Hans Rosling on population growth and other, related things.
Actuaries and programmers think in the same way, sometimes.
John Kay has an excellent piece in the FT about the limits of risk models. As he points out, they are no use for risks that they don’t model. In particular, if they are modelling financial risks, and are calibrated using recent data, they are no use at all for modelling major phase changes. For […]
Simon Wren-Lewis, in his mainly macro blog, points out that there is a big disconnect between Conservative party words and action on climate change. Their words are vaguely green, and imply that they take climate change seriously. Their actions are not in the slightest bit green. In an earlier article, George Monbiot noted a part of the innocently […]
A somewhat frequent criticism of common economic theories and frameworks is that they are isolated from real world concerns such as energy and resource constraints: that the concept of limited resources, and ideas like the second law of thermodynamics, simply don’t seem to affect the economics at all. You come across this criticism primarily at […]
So often, just one number is not only not enough, it’s positively misleading. We often see statistics quoted that, say, the average number of children per family is 1.8. First off, what sort of average? Mean, median or mode? It makes a difference. But really, the problem is that a mean (or median or mode) […]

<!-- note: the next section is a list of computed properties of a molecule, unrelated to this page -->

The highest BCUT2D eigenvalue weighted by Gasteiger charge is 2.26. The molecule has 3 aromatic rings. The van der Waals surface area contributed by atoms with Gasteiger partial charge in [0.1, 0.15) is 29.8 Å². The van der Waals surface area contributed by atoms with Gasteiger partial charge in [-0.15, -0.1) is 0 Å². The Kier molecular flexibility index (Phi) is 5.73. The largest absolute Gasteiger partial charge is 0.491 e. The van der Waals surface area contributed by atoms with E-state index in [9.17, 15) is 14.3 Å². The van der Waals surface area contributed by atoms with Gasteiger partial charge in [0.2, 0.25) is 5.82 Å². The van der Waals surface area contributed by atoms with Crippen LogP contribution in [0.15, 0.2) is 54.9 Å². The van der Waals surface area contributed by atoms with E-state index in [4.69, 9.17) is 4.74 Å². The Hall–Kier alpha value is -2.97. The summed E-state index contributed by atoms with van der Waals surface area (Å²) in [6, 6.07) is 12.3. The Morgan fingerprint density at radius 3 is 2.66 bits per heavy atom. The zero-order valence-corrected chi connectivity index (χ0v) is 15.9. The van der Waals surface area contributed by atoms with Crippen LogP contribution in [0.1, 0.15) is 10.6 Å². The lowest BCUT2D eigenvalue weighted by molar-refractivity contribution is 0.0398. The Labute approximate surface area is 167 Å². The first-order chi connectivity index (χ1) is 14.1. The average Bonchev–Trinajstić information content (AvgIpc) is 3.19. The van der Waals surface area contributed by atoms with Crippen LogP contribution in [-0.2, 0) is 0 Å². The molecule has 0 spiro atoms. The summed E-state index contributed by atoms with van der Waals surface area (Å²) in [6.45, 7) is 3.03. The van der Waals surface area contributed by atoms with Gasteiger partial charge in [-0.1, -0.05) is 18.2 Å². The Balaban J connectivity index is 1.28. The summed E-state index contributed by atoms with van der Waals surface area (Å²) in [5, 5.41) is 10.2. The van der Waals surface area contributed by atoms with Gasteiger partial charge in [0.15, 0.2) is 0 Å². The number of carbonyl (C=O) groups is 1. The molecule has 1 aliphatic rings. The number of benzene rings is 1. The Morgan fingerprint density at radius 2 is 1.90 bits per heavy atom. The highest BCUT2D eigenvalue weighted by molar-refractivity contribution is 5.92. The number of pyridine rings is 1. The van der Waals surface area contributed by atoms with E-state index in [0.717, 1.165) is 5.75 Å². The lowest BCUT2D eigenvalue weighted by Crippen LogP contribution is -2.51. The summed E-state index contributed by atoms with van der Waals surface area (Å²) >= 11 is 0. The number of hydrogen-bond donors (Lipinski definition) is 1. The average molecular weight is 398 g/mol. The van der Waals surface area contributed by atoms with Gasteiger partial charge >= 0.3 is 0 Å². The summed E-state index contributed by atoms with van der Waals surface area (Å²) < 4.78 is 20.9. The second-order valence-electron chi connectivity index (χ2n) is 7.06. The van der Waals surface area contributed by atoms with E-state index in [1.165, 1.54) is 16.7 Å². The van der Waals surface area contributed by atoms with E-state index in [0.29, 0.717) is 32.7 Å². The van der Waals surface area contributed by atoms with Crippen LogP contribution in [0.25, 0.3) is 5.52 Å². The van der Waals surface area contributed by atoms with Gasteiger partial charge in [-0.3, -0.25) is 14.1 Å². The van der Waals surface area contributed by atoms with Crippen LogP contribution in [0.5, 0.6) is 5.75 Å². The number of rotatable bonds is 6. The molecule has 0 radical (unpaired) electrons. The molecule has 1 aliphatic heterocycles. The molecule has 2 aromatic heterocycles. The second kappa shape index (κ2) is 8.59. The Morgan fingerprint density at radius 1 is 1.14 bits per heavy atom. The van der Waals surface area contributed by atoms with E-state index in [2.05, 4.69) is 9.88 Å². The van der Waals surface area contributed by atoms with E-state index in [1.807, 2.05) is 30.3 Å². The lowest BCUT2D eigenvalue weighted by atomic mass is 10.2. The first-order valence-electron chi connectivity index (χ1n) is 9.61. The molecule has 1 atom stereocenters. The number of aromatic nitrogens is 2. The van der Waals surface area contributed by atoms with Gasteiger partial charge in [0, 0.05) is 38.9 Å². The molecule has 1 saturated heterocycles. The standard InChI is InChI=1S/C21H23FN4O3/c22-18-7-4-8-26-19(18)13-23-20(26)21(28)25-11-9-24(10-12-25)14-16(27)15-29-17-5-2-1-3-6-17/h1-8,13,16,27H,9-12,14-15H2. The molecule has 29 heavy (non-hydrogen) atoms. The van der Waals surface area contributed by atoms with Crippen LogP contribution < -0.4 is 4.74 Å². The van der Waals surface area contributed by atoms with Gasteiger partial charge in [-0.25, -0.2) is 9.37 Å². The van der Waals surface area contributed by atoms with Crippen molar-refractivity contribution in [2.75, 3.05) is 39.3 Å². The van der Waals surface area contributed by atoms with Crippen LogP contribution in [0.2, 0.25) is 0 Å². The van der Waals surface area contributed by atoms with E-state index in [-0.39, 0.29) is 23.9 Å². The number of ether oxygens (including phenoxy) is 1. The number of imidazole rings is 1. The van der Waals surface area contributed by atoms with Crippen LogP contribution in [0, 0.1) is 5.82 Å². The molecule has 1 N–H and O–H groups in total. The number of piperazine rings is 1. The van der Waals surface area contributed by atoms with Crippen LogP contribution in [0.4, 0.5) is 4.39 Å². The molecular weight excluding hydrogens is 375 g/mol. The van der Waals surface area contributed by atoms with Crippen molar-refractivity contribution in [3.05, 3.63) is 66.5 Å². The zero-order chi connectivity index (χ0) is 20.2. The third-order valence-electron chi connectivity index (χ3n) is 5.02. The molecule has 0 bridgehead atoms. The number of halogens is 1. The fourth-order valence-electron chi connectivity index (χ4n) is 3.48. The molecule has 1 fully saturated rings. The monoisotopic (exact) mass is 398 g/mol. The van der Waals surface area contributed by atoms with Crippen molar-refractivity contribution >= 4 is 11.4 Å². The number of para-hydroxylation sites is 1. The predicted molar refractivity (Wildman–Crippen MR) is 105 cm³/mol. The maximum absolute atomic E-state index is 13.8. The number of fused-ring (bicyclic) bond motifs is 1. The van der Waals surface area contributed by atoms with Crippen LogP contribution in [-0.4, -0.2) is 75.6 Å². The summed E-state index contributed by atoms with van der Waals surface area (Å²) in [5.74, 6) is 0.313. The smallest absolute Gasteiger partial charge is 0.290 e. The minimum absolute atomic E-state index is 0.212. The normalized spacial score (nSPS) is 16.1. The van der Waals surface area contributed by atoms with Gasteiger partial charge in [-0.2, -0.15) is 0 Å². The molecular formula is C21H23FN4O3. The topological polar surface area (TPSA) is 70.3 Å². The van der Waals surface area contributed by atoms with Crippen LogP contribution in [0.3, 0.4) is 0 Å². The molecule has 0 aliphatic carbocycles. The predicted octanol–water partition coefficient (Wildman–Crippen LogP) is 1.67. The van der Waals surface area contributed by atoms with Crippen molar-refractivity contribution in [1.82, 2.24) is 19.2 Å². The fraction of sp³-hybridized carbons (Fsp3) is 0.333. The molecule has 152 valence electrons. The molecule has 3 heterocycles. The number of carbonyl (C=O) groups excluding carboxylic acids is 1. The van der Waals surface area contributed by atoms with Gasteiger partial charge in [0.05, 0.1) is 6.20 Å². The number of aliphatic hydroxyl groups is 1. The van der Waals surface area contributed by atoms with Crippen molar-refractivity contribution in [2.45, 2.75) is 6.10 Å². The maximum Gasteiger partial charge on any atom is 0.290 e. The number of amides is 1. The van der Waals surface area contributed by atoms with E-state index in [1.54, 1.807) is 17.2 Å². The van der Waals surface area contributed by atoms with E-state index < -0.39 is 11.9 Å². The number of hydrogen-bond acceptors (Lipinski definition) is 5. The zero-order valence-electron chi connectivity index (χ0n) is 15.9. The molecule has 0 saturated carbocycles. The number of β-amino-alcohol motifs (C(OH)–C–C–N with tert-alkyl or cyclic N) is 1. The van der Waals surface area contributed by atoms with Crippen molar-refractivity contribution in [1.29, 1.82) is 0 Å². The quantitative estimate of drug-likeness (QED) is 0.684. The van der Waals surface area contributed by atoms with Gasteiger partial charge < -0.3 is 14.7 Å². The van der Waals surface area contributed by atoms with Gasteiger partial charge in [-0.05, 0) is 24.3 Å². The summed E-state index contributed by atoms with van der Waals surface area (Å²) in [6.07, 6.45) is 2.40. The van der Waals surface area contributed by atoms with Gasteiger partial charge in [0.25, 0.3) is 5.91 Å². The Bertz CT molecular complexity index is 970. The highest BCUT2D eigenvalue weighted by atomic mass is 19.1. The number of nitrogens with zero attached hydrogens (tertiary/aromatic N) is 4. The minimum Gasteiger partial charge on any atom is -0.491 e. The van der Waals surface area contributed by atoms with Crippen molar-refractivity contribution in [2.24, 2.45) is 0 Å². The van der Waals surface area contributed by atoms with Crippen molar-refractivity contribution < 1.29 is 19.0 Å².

How many times have you seen a standard disclaimer about past performance not being a good guide to the future? And internally nodded wisely, thinking that of course it’s not, the disclaimer is there to warn less sophisticated people than you. How many times have you calibrated a model based on past performance? And recent […]
Which is harder to understand, physics or earth system science? Which is more important to get right? Which do film-makers try hardest to get right? Oliver Morton, on his Heliophage blog, says a lot of people, both film makers and film discussers, think getting physics right, or at least seeming to or trying to, is in […]
Here’s a long but fascinating post on deciphering the opening chord in A Hard Day’s Night. Along the way it gives a good explanation of Fourier transforms for the non-mathematician. It also gives a really good example of why it’s important to look at the overall reasonableness of a result, rather than blindly relying on […]
There’s a lovely piece in Pieria about a data visualisation exhibition at the British Library, positing John Graunt’s analysis of London deaths as an early spreadsheet. And yes, there were some errors in it.